Tax Hike Is For Entire County, Not Just Schools

Tax Hike Is For Entire County, Not Just Schools

A vocal group of education supporters in Worcester County had a clear message for the commissioners at this week’s annual budget hearing — raise taxes to help local schools.

Although the overall budget pictures for Worcester and Wicomico counties are blurry at the moment, thanks to the General Assembly’s “doomsday” budget, what is known is taxes are going up in both jurisdictions. More will be known by mid-month after state legislators iron out all the unresolved fiscal issues left on the table after last month’s bizarre final days.

In Wicomico, an increase in the income tax rate has already been approved and it’s nearly a certainty a property tax rate hike will be necessary as well, although how much is unclear.

In Worcester, a tax rate increase of some sort is imminent, but it’s unknown what will be going up and by how much. An increase of 8 cents appears to have a majority of commissioners’ support, but what state legislators decide this month and the outcome of 44 commercial properties’ assessment appeals in Ocean City will influence overall revenue figures as well.

The message from public school advocates on Tuesday was it’s okay to pass a tax increase so long as education is the main beneficiary of the new revenue. Some speakers on fixed incomes said not so fast.

Much of the support for a tax increase has to do with getting teachers their first raise in four years. That’s reasonable, but residents need to understand it’s not just the teachers who will get a raise. It’s all the county employees and that will represent at least a penny on the tax rate.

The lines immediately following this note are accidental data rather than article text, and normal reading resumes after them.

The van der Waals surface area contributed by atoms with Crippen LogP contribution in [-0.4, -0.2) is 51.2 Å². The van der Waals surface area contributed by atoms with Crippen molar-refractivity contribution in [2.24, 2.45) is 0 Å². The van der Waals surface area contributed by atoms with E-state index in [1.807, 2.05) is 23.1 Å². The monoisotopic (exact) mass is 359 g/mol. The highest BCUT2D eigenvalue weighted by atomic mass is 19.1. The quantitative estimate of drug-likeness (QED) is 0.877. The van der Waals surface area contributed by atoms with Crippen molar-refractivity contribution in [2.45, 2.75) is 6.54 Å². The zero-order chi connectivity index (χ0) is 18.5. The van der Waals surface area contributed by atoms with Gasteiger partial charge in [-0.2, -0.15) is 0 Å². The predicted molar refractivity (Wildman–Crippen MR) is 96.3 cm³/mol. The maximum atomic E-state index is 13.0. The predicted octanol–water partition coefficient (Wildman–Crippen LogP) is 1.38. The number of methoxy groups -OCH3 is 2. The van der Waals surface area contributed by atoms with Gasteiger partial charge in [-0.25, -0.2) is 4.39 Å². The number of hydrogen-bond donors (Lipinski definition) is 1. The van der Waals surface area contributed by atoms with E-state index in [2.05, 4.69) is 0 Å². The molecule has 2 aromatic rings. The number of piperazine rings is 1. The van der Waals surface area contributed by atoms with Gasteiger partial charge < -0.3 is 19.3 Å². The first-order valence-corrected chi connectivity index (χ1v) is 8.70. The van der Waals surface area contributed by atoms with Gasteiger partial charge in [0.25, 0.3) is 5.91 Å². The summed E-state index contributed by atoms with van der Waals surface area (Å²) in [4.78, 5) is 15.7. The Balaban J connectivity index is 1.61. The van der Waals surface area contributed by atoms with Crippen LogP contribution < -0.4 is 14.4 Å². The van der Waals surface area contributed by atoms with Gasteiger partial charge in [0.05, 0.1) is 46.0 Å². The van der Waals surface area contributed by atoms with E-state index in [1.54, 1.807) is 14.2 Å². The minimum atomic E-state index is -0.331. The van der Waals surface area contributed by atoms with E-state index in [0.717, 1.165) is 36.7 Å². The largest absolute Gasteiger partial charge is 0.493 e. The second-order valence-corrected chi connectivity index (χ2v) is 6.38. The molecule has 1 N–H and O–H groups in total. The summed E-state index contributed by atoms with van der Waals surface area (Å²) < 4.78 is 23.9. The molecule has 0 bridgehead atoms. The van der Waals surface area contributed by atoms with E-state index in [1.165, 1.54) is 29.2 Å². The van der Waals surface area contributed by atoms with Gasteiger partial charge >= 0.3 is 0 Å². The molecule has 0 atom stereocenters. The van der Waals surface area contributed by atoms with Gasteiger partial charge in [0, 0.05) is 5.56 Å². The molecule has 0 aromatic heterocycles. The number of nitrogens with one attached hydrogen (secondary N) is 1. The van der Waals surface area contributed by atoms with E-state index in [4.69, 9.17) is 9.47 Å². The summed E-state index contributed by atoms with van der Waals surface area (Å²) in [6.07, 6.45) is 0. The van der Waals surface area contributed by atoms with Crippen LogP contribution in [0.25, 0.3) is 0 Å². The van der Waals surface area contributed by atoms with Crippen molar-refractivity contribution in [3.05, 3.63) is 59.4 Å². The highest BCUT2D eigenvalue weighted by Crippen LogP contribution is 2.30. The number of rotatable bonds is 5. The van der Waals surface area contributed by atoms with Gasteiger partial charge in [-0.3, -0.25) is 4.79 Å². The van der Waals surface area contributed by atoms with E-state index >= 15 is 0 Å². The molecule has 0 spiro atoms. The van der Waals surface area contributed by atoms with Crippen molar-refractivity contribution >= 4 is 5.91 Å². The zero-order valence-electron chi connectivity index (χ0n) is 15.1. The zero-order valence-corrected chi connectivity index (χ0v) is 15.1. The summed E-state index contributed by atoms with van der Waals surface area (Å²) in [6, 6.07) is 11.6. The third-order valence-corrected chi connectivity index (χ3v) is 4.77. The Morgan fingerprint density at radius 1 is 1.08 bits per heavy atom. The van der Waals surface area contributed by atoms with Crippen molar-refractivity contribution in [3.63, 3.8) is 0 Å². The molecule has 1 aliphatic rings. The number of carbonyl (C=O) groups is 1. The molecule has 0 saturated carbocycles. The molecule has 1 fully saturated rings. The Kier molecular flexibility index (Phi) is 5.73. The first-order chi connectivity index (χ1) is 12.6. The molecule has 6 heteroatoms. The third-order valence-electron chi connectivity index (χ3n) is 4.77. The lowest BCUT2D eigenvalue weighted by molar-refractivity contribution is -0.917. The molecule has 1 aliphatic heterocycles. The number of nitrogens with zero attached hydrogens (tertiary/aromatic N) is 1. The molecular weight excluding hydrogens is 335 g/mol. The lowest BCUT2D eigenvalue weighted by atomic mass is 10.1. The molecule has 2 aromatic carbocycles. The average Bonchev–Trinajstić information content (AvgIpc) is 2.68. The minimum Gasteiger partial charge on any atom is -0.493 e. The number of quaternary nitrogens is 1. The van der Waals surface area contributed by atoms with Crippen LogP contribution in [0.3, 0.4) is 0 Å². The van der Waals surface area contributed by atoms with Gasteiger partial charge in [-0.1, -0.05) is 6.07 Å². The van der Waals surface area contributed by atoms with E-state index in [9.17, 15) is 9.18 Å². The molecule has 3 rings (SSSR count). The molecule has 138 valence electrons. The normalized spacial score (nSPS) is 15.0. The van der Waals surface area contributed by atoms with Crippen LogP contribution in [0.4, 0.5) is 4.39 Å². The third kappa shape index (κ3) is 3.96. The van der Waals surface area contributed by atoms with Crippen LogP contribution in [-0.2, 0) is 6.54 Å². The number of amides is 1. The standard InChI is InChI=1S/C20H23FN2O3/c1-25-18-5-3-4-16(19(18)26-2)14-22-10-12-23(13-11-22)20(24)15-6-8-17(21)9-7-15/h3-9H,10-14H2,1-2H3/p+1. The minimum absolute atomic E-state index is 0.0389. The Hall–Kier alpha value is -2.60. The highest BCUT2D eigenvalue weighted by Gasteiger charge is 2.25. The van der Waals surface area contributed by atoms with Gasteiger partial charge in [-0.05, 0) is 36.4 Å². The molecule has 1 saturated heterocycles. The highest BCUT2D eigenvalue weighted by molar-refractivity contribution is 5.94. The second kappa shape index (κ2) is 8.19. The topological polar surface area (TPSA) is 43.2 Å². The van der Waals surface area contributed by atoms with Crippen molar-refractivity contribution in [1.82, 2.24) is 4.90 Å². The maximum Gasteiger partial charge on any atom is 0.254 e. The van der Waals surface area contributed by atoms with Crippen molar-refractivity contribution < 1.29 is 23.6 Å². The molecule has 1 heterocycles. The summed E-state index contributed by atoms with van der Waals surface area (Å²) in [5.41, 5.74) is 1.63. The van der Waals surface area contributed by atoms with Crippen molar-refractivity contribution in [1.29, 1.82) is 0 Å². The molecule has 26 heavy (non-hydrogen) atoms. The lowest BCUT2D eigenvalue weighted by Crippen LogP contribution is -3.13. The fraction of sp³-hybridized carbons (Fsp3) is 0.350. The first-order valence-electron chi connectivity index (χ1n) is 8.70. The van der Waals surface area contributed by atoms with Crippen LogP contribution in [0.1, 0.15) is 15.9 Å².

It’s impractical to say raise taxes and simply give all the new revenue to education. That’s not going to happen, but education will likely get about two-thirds of the new money, based on current county spending allocation models.

It’s been known for about a year that 2012 would see the Worcester County tax rate increased. It’s in the middle of the commissioner terms and recent history shows that’s when tax increases are most easily digestible without political ramifications. The idea is voters will not recall the hikes come November of 2014.

Nonetheless, the argument to increase taxes for education is not sound. If taxes are increased, there has to be more than just the public school argument made. It has to be made infrastructure, public safety and health as much as it does education.

The county is going to increase taxes but the logic that all the new money that comes with it should go to education is the wrong approach and that ideology needs to be reconsidered before being advanced again.

About The Author: Steven Green

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The writer has been with The Dispatch in various capacities since 1995, including serving as editor and publisher since 2004. His previous titles were managing editor, staff writer, sports editor, sales account manager and copy editor. Growing up in Salisbury before moving to Berlin, Green graduated from Worcester Preparatory School in 1993 and graduated from Loyola University Baltimore in 1997 with degrees in Communications (journalism concentration) and Political Science.